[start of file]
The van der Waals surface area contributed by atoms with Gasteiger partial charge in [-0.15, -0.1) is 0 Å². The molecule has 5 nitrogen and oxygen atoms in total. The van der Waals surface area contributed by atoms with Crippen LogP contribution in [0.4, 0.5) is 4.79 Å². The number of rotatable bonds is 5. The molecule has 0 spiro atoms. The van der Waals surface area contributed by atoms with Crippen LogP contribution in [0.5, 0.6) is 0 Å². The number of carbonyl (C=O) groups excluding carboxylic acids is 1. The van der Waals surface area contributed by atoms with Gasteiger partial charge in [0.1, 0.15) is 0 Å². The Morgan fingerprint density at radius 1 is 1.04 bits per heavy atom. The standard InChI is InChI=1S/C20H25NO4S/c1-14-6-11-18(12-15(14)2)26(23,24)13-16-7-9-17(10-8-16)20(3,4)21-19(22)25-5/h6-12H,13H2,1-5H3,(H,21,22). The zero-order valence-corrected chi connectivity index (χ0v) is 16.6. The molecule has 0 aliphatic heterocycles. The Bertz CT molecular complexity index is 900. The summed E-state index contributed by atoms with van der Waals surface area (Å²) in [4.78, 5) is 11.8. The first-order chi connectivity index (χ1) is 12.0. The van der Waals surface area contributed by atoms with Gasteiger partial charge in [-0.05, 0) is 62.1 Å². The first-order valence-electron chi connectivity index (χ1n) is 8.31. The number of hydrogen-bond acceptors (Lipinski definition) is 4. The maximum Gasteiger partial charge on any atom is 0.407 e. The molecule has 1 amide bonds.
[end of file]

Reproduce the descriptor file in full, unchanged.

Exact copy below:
The van der Waals surface area contributed by atoms with Gasteiger partial charge in [-0.15, -0.1) is 0 Å². The molecule has 5 nitrogen and oxygen atoms in total. The van der Waals surface area contributed by atoms with Crippen LogP contribution in [0.4, 0.5) is 4.79 Å². The number of rotatable bonds is 5. The molecule has 0 spiro atoms. The van der Waals surface area contributed by atoms with Crippen LogP contribution in [0.5, 0.6) is 0 Å². The number of carbonyl (C=O) groups excluding carboxylic acids is 1. The van der Waals surface area contributed by atoms with Gasteiger partial charge in [0.1, 0.15) is 0 Å². The Morgan fingerprint density at radius 1 is 1.04 bits per heavy atom. The standard InChI is InChI=1S/C20H25NO4S/c1-14-6-11-18(12-15(14)2)26(23,24)13-16-7-9-17(10-8-16)20(3,4)21-19(22)25-5/h6-12H,13H2,1-5H3,(H,21,22). The zero-order valence-corrected chi connectivity index (χ0v) is 16.6. The molecule has 0 aliphatic heterocycles. The Bertz CT molecular complexity index is 900. The summed E-state index contributed by atoms with van der Waals surface area (Å²) in [4.78, 5) is 11.8. The first-order chi connectivity index (χ1) is 12.0. The van der Waals surface area contributed by atoms with Gasteiger partial charge in [-0.05, 0) is 62.1 Å². The first-order valence-electron chi connectivity index (χ1n) is 8.31. The number of hydrogen-bond acceptors (Lipinski definition) is 4. The maximum Gasteiger partial charge on any atom is 0.407 e. The molecule has 1 amide bonds.